At the entry of the club, both musicians handed out some X-Factor footballs to the fans.
Afterwards, the club was converted into a football arena by the fans.
-‘Jugulator’ album (Judas Priest) with K.K. and Tim Owens:
I really enjoyed the press conference, the signing session as well as taking pictures of K.K., Tim, my son and me, standing in front of the Painkiller wall inside my bar.
-‘Resurrection’ (Halford) with Rob
I remember the press conference very well, when media people mixed up Rob and me all the time.
-Rage promoting ‘Unity’ in 2002
Rage promoted their new album live and unplugged in front of around 500 fans – for free.
Earlier, you mentioned the Berlin Wall. How was the metal scene in GDR, back in those days?
There was a big metal scene as most of the local bands toured the GDR instead of their idols (Priest, Maiden, Sabbath, Motörhead etc.). These groups played all the international hits of the original bands, of course, but had to respect the rule that 60 % of the songs on their setlists had to be composed by th GDR bands themselves. Furthermore, you had to have very good contacts to western countries to get the albums, magazines and videos you wanted to get. The clothes were usually either tailored after looking closely at pictures of the bands, or you had to know someone who could get clothes for you from Hungary. I got my first leather cap from a railway worker in exchange for two sausages. I felt very proud having such a cap, but things were very difficult under the GDR regime. The people of the infamous ‘Stasi’ spoke to me quite often and wanted to see my passport because of my leather clothing. For me, wearing leather pants, leather gloves, handcuffs, a leather jacket and a leather cap was quite usual, but they tried to forbid it. Fortunately, they did not have any chance as more and more fans started to dress up like this to make this kind of clothing more respectable.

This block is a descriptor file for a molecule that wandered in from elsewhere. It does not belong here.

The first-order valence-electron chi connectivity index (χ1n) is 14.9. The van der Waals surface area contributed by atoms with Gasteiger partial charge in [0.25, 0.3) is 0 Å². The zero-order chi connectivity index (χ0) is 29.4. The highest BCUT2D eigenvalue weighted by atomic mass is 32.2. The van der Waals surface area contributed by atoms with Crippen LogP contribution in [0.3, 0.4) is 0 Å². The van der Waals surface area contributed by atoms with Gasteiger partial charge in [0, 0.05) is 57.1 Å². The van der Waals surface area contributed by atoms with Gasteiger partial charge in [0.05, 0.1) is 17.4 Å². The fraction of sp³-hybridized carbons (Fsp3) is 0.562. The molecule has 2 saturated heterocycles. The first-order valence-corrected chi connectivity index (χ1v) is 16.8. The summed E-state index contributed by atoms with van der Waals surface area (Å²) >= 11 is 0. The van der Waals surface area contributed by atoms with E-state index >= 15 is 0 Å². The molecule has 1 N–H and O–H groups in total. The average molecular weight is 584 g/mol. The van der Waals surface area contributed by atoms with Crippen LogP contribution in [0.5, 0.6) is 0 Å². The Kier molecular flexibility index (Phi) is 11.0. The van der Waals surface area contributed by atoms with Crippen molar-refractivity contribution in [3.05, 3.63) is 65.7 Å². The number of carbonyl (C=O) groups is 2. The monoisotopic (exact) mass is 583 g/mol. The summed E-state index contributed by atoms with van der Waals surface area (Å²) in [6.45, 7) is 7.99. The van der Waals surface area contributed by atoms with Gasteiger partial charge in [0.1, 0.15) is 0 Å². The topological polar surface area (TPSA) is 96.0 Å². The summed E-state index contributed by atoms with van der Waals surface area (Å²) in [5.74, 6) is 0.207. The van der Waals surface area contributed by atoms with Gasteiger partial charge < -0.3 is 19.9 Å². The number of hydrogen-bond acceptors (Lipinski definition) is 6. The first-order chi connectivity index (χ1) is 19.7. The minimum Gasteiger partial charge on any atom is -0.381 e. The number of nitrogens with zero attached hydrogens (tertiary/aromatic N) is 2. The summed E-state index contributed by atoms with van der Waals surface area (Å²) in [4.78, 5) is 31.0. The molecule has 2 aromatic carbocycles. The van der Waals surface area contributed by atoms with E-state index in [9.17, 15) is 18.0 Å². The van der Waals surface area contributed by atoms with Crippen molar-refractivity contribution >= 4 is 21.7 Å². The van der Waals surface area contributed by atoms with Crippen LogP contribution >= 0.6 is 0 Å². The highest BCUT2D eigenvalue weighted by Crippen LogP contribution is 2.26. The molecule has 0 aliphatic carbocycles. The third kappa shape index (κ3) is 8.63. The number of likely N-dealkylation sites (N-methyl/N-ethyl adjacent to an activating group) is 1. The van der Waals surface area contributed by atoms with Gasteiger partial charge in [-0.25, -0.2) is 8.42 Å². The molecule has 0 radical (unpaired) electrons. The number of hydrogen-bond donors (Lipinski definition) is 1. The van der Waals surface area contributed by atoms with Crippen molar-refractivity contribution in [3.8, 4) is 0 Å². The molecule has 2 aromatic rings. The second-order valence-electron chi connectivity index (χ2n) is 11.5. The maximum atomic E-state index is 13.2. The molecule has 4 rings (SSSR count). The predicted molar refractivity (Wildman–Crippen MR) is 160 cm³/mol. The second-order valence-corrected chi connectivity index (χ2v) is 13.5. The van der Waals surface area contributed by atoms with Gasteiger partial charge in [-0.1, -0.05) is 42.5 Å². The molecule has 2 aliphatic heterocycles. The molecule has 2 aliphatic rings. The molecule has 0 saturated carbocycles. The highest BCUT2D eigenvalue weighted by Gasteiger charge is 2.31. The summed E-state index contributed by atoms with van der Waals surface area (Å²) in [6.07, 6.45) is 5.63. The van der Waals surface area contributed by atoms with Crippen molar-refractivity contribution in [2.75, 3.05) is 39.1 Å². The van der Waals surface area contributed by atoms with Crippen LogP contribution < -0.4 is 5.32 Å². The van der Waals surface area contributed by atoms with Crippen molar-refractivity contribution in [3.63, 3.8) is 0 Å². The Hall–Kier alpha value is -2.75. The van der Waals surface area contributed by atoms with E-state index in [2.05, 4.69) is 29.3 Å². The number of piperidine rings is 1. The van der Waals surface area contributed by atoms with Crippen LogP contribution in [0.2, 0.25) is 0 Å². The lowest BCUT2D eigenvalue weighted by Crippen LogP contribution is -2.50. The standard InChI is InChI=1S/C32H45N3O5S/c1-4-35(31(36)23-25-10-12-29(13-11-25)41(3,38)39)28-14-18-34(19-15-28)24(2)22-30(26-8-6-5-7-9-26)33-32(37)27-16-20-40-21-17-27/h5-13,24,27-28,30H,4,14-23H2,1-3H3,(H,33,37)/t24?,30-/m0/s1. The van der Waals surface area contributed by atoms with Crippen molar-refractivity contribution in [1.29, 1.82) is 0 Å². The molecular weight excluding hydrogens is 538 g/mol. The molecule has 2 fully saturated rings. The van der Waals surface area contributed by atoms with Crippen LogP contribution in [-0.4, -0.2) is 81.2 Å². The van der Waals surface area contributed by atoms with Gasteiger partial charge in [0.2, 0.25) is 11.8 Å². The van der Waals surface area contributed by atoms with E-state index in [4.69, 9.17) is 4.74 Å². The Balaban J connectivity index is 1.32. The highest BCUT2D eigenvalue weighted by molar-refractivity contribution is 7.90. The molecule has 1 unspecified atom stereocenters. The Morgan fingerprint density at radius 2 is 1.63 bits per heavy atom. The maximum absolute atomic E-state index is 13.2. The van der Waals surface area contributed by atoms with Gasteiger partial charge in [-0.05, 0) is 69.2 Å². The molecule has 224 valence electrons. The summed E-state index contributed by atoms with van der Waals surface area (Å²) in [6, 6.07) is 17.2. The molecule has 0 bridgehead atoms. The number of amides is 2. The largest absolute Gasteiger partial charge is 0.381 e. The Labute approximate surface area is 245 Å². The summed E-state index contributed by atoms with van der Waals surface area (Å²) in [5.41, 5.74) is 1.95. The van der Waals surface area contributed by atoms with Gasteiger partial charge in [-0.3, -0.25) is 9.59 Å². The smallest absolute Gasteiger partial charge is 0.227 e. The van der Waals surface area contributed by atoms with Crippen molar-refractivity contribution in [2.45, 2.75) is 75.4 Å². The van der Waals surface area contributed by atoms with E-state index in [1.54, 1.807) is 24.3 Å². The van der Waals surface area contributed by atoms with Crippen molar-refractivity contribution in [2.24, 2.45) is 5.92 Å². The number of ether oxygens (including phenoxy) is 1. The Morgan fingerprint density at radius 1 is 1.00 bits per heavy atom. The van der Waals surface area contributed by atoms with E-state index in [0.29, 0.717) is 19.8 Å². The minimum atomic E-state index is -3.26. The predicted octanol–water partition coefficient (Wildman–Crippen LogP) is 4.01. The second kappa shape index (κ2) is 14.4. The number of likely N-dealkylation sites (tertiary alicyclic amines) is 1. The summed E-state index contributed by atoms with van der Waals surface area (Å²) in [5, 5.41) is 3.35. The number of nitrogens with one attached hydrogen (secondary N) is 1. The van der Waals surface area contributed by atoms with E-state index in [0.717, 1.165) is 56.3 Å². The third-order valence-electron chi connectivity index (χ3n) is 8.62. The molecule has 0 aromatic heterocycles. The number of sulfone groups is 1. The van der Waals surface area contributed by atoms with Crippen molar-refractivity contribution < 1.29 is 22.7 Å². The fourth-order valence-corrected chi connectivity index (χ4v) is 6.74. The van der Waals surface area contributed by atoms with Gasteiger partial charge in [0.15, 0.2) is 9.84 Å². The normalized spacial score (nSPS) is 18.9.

Since 1986, the bands from the GDR were allowed to present their songs in English. Before 1986, it was impossible as all the lyrics had to be approved by the GDR broadcasting corporation first. They had a close look at the contents that might harm the GDR regime – and, obviously, they had to use the red pen quite often. That’s the reason why many bands tried to travel abroad, mostly to western Germany, before the end of the GDR. I had these thoughts as well, but as my wife was pregnant back then, I felt it was too risky.
As I already mentioned, since 1986, bands were not only allowed to write their lyrics in English, but were allowed to visit public youth tv shows as well. In 1987, me and my band ‘Metall’ (I was playing the bass guitar) had 3 tracks placed in the top 3, and the record label AMIGA produced our maxi LP ‘Speed up’. After the wall came down, the label shut down. A lot of small record companies made lots of money because of the closing down – and the theft of the original master tapes at the same time – by releasing samplers with former GDR bands on their own labels. Still today, lots of samplers, containing songs of former GDR metal bands are sold. Because of the end of the GDR broadcasting corporation all the legal rights were questioned and it resulted in a disaster for every single artist as they were robbed of their songs by this procedure. By the way, there is an interesting website (www.ostrock.de) which shows pictures and articles of many GDR bands.
How is the metal scene in Germany nowadays?
In my opinion, the metal scene in Germany is still one of the biggest, although, referring to the different styles, it often changes its direction from one year to another. One year, it’s the time of True Metal, the year after, the scene is more focussed on Death or Thrash Metal. Furthermore, there are the more experimental bands, who usually don’t survive for more than 2 years. Basically, the bands that live the longest are the ones that show character, stay true and stick to their style. A change of musical direction usually gets punished in Germany.
Any upcoming band you could recommend to our readers?
Metal Lore (Berlin), Benedictum (USA) and Fatal Embrace (Berlin).
In your bar there are many drinks named after bands. If you were asked to develop a Steel Mill drink, what would be the ingredients?
I would use pineapple juice, maracuja juice, vodka, peach liqueur, batida liqueur and grenadines (Vitamins are essential as it doesn’t work without).
…and the last one: your message to K.K. and the Steel Mill Staff?
Judas Priest and the Steel Mill team forever!